The process of underground storage tank removalcan be quite a bit more complex than you might think. Unfortunately, you can’t just bring in a backhoe and get to it, because you aren’t digging up just any tank. Between the regulatory requirements and the potential for problems relating to contamination, you have to be well-organized.
Some thoughtful advance planning will help ensure all goes smoothly and you’re prepared to handle any ugly surprises.
Know the procedures you’ll need to follow.
Make sure you have the right permits. You already know that underground storage tanks are governed by the US Environmental Protection Agency as well as the New York State Department of Environmental Conservation, through their Bulk Storage Program. Every state has a similar agency and program. But you may need local permits, too. And it’s always a good idea to locate any utility lines that may run near your proposed excavation area.
Once it’s uncovered, your tank has to be cleaned out and inspected to determine its condition. Are there records – or even informal stories – that indicate problems such as leaks have occurred in the past?
Even if your tank has been idle for some time, if you used it to contain petroleum fuels or other hazardous chemicals your plan for underground storage tank removal must include a scientific site investigation. The ramifications of contamination could be widespread and serious. So you’ll need to visually inspect the area around your tank and take soil samples. Testing will determine whether hazardous substances are present.
You can’t do this work yourself.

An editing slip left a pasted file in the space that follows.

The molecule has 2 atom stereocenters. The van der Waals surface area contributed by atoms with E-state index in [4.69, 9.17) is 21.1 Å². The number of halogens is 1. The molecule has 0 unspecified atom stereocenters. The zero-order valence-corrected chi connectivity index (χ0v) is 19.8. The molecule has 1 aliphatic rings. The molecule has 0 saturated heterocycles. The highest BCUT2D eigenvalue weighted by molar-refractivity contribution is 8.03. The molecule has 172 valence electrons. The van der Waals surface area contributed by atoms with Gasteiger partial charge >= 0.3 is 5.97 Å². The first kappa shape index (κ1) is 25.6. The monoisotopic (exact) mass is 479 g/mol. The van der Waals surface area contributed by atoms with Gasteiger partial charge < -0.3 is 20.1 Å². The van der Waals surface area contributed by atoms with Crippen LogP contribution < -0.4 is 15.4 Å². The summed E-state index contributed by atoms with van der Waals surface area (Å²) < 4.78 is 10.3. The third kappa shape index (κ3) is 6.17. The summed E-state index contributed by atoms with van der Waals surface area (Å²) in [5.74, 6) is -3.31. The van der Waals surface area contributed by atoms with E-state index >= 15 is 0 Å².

You need certified excavation technicians, because underground storage tank removal is potentially hazardous. There can be a risk of explosion or fire if procedures for uncovering the tank, clearing vapors, removing residue, etc. aren’t performed properly.
You also need a certified professional to conduct your sampling and testing.
Hiring an environmental engineering firm gives you a “one-stop” option to plan and implement your underground storage tank removal process so you can be sure nothing is missed. They’ll help you hire and supervise the right excavation contractor, perform required soil sampling and testing and draft the final closure report you must file with the authorities.
A single point of contact streamlines the entire process and ensures clear communication. It may even help save money. Instead of a several separate contractors you’ll get a single team of geologists and hydrogeologists whose expertise centers around working with hazardous chemicals.
Since they understand the big picture of storing and handling the kinds of chemicals you use, they can also help you develop an ongoing sampling and monitoring program that efficiently and cost-effectively complies with all regulatory requirements. And of course they can develop a remediation plan if you need one.
There are two possible results of underground storage tank removal.
If test results from your soil samples indicate there is no contamination, you’re free to finalize the removal process by refilling the hole and otherwise restoring the site.
However, if your samples show contamination is present, you’ll have to prepare a detailed clean-up plan.
While removal is a common method of decommissioning storage tanks, it’s also possible to abandon a tank in place, if it’s is in good shape and the surrounding area is found to be free of contamination. There are specific steps that need to be taken to complete the abandonment process, too, but in the end it can be considerably less expensive.
Advance planning will ensure your underground storage tank removal goes smoothly from start to finish, leaving you with a site you’re sure is clean or a plan you’re confident will clean it up.
Photo Credit: US Army Environmental Command